Indonesia has much to celebrate. The world’s most populous Islamic nation surmounted the Suharto dictatorship to create a democratic and increasingly prosperous state. If it can overcome secessionist pressures in what remains an artificial country, Indonesia may become an important counterweight to China in Southeast Asia.
Indonesians also could encourage Islam to move in a more tolerant direction. The population is 88 percent Muslim, 9 percent Christian, 2 percent Hindu, and 1 percent Buddhist. Despite the size of its Muslim population, Indonesia’s politics traditionally have been secular. The Islam practiced by most of its adherents is moderate. In its new report, “In Religion’s Name: Abuses against Religious Minorities in Indonesia,” Human Rights Watch (HRW) noted that “Indonesia is rightly touted for its religious diversity and tolerance.”
Yet like Iraq, Tunisia, and Egypt, the end of dictatorship in Indonesia has loosed intolerant religious forces. Observed HRW, increased freedom has encouraged a number of “long repressed” viewpoints, including “religious militancy.” The success of Islamic radicals, in particular, “stands in stark contrast to the Indonesian government’s claims of adherence to the country’s constitutional guarantee of religious freedom,” noted Phelim Kine, deputy director of HRW’s Asia division.
The victims are many. Reported HRW: “Targets have included Ahmadis (the Ahmadihay), Baha’is, Christians, and Shias, among others.” Offenses range from state discrimination to social bullying to mob violence. Although religious minorities have not been without blame in areas where they dominate, “In most cases, the perpetrators of the intimidation and violence have been Sunni militant groups… at times acting with the tacit, or occasionally open, support of government officials and police.”
As the most populous religious minority, Christians are most often the targets of intolerance and violence. Indeed, warned the group International Christian Concern, “anti‐Christian hostility is only escalating in a country which lacks the political will to enforce the values of its constitution.” Explained ICC, the shift of power from Jakarta after Suharto’s fall “empowered local leaders to let conflicts simmer and delay, if not entirely dismiss the rule of law, so that Christians fall prey to all manner of religious oppression, ranging from denial of building permits to bombings, threats, killings and forced conversions.”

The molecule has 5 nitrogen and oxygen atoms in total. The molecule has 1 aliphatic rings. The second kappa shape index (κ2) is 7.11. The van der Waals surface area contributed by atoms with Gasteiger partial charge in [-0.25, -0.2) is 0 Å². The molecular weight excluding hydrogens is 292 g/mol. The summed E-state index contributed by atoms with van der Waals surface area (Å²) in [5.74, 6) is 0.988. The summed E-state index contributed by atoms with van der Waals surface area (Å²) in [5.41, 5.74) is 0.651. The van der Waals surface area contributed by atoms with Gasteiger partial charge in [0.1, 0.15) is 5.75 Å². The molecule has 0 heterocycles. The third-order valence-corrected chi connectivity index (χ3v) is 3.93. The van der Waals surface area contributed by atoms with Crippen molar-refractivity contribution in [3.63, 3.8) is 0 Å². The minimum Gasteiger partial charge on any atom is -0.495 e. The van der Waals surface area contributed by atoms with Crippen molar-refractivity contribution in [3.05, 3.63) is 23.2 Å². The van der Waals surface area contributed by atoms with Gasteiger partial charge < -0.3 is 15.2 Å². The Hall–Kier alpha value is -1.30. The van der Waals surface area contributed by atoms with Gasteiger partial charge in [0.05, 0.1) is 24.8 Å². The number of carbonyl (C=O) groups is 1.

One problem area, explained HRW, is that religious minorities “have difficulties obtaining permits to build places of worship and, in the worst cases, become targets of violence.” From 2005 and 2010, for instance, 430 churches were forcibly closed.
HRW found “at least 12 cases in which militant groups have used [the regulations issued in 2006] to block the establishment of new houses of worship and to close 31 existing houses of worship.” Moreover, “Even in cases where a permit is issued for a house of worship, vociferous responses from militant groups have caused local officials to rescind them or the groups prevent the applicants from constructing or using the building. The Indonesian government and local authorities routinely fail to take measures against the Islamist groups.” Local officials, whether out of conviction or fear, sometimes take up the radicals’ “call to encourage minority congregations to move to different areas.”
The report detailed “sustained campaigns against two high‐profile Christian churches, that of the GKI Yasmin church in Bogor, and the HKBP Filadelfia church in Bekasi, West Java. Both of these churches had not only secured all administrative documents and political approvals, but won Supreme Court challenges to secure their building permits. Despite these favorable court decisions, local government authorities denied building permits to the two churches.” Then Jakarta failed to enforce the judicial rulings.
Sunni fundamentalists also have targeted Hindus and even Shia communities. HRW found one case when Christians in a predominantly Christian area used similar tactics to build a mosque, and the group suspects that there are other instances. Although religious liberty should be respected in all cases, the position of Rev. Judith Nunuhitu‐Folabessy reflects a certain logic: “Our Christian brothers and sisters in Java have to obey the 2006 regulation. We want that regulation to be implemented here as well. If we don’t want to follow that regulation to the letter, then it should not be implemented that way in other parts of Indonesia.”